The turgid yellow juice is blended ginger, clove, and lemon. To sample some is to volunteer your mouth to a storm-the-beach assault of warm pungent needling flavor; to then purchase a cup is to snag a worthy sidekick to the Ghanaian meal that awaits you.
Jollof King's tight menu features Ghanaian food with a few Nigerian flourishes here and there.
“This is Ghanaian food based," says young cook Linda Dadzie. "We do have a couple of dishes from Nigeria, but it’s kind of like our own-made Nigerian food. It’s not necessarily exactly Nigerian food. But we do have some dishes that combine Nigerian and Ghanaian.”
Dadzie says that she, chef Mercy Boadi, and owner Kwasi Nyerko, all from Ghana, keep the ginger juice heady to appeal to their Ghanaian regulars. Which, three months in, they already have.
Stews, soups, dumplings, and starches like Jollof rice are cornerstones of Ghana's diet. The food of West Africa has earned a reputation for its chile heat, and little-known peppers like the Guinea Pepper and Alligator Pepper are widely known there.
“There’s a whole lot of options in West Africa,” owner Nyerko says. “This is just a sampling. If we tried to cook everything we have back home, it would be too much.”
The sampling at Jollof is an earthy, spicy, tomato-perfumed tour through two dozen items. If you go, you would be smart to try one of the nut soups, Ghanaian staples with no analog in western gastronomy.
Chef Boadi makes two nut soups: peanut and palm.
Shallow pools of oil glisten atop the peanut soup, released from the slurry of creamed nuts below, dyed saffron by the tomato in the soup's base. This fragrant soup looks like a puddle of lava. Crushed, salted peanuts have been blended, toasted, and added to a base of tomato, onion, and habanero. For a soup made from nuts, the nutty flavor is unexpectedly reserved, sculpted to a warm, infinitesimally sweet earthiness by garlic, ginger, and chile heat. The habanero burns low and bright and on the front of your tongue, a tiny flashbang.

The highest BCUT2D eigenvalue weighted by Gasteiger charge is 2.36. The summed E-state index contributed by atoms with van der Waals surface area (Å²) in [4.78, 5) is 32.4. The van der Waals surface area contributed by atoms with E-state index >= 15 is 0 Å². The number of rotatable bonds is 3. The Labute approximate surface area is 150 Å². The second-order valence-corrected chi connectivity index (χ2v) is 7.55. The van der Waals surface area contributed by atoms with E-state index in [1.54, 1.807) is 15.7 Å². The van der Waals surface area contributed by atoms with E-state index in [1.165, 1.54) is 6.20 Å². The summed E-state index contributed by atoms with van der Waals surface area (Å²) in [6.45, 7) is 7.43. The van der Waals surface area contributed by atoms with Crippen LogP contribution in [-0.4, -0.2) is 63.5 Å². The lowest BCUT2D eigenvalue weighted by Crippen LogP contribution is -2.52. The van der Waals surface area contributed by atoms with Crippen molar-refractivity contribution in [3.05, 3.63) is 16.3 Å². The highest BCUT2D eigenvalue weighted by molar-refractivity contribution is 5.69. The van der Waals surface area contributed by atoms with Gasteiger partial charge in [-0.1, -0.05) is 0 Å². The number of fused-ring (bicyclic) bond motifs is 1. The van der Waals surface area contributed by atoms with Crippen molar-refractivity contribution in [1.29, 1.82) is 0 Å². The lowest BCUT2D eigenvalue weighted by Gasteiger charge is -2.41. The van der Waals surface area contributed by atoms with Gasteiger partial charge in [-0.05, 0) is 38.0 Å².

You can up the comfort factor of this soup, which already greets you like a feather pillow, by adding meat (like goat) or fufu. Fufu is a West African dumpling. Or dough. Somewhere in between, really.
In Nigeria, you can use fufu like you would injera in Ethiopia: as an edible utensil. Jollof King will drop your fufu right into your soup if you want.
When you order fufu or banku, you can add soup (goat, fish, peanut, and palm nut, the palm nut bubbled with fish and juice from palm fruit and only around on Sundays) or stew (seven options).
Phoenix doesn't have a ton of African restaurants. The African country most represented is Ethiopia, a country 4,000 miles from Ghana. The cuisines are very different. Eating at a place like Jollof King, where you can savor okra stew or egusi, soup made with melon seeds, you wonder why we don't have more African here. And when you try the peanut soup, that wonder may turn to something more profound.
Jollof King. 325 West Elliot Road #103, Tempe; 480-550-7292.
Monday from 4 to 10 p.m.; Tuesday to Sunday 11 a.m. to 10 p.m.